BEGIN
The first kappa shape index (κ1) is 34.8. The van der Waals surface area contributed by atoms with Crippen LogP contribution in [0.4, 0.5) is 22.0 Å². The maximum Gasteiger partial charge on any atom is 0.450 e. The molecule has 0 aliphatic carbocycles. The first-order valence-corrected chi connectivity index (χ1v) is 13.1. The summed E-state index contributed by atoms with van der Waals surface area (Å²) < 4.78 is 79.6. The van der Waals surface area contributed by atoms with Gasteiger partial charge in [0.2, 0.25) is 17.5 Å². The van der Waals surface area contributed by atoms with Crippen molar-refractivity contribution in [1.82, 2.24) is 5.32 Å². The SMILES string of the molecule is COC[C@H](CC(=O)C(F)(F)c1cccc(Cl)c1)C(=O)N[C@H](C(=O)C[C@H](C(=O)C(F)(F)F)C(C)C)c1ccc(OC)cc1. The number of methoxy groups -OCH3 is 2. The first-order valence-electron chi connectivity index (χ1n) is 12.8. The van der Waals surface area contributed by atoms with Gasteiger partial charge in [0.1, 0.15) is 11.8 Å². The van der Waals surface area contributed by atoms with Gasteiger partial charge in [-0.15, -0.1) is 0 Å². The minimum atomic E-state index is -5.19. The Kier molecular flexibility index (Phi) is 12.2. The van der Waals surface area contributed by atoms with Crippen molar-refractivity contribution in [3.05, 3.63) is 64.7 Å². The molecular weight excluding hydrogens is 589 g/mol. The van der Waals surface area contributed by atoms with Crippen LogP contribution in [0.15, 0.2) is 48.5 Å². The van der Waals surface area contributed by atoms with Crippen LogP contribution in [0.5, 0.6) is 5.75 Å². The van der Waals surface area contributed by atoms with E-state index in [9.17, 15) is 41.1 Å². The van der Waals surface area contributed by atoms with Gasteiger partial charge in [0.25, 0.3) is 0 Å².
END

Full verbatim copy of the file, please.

The first kappa shape index (κ1) is 34.8. The van der Waals surface area contributed by atoms with Crippen LogP contribution in [0.4, 0.5) is 22.0 Å². The maximum Gasteiger partial charge on any atom is 0.450 e. The molecule has 0 aliphatic carbocycles. The first-order valence-corrected chi connectivity index (χ1v) is 13.1. The summed E-state index contributed by atoms with van der Waals surface area (Å²) < 4.78 is 79.6. The van der Waals surface area contributed by atoms with Gasteiger partial charge in [0.2, 0.25) is 17.5 Å². The van der Waals surface area contributed by atoms with Crippen molar-refractivity contribution in [1.82, 2.24) is 5.32 Å². The SMILES string of the molecule is COC[C@H](CC(=O)C(F)(F)c1cccc(Cl)c1)C(=O)N[C@H](C(=O)C[C@H](C(=O)C(F)(F)F)C(C)C)c1ccc(OC)cc1. The number of methoxy groups -OCH3 is 2. The first-order valence-electron chi connectivity index (χ1n) is 12.8. The van der Waals surface area contributed by atoms with Gasteiger partial charge in [0.1, 0.15) is 11.8 Å². The van der Waals surface area contributed by atoms with Gasteiger partial charge in [-0.15, -0.1) is 0 Å². The minimum atomic E-state index is -5.19. The Kier molecular flexibility index (Phi) is 12.2. The van der Waals surface area contributed by atoms with Crippen molar-refractivity contribution in [3.05, 3.63) is 64.7 Å². The molecular weight excluding hydrogens is 589 g/mol. The van der Waals surface area contributed by atoms with Crippen LogP contribution in [0.15, 0.2) is 48.5 Å². The van der Waals surface area contributed by atoms with Crippen LogP contribution in [0.5, 0.6) is 5.75 Å². The van der Waals surface area contributed by atoms with E-state index in [9.17, 15) is 41.1 Å². The van der Waals surface area contributed by atoms with Gasteiger partial charge in [0.25, 0.3) is 0 Å².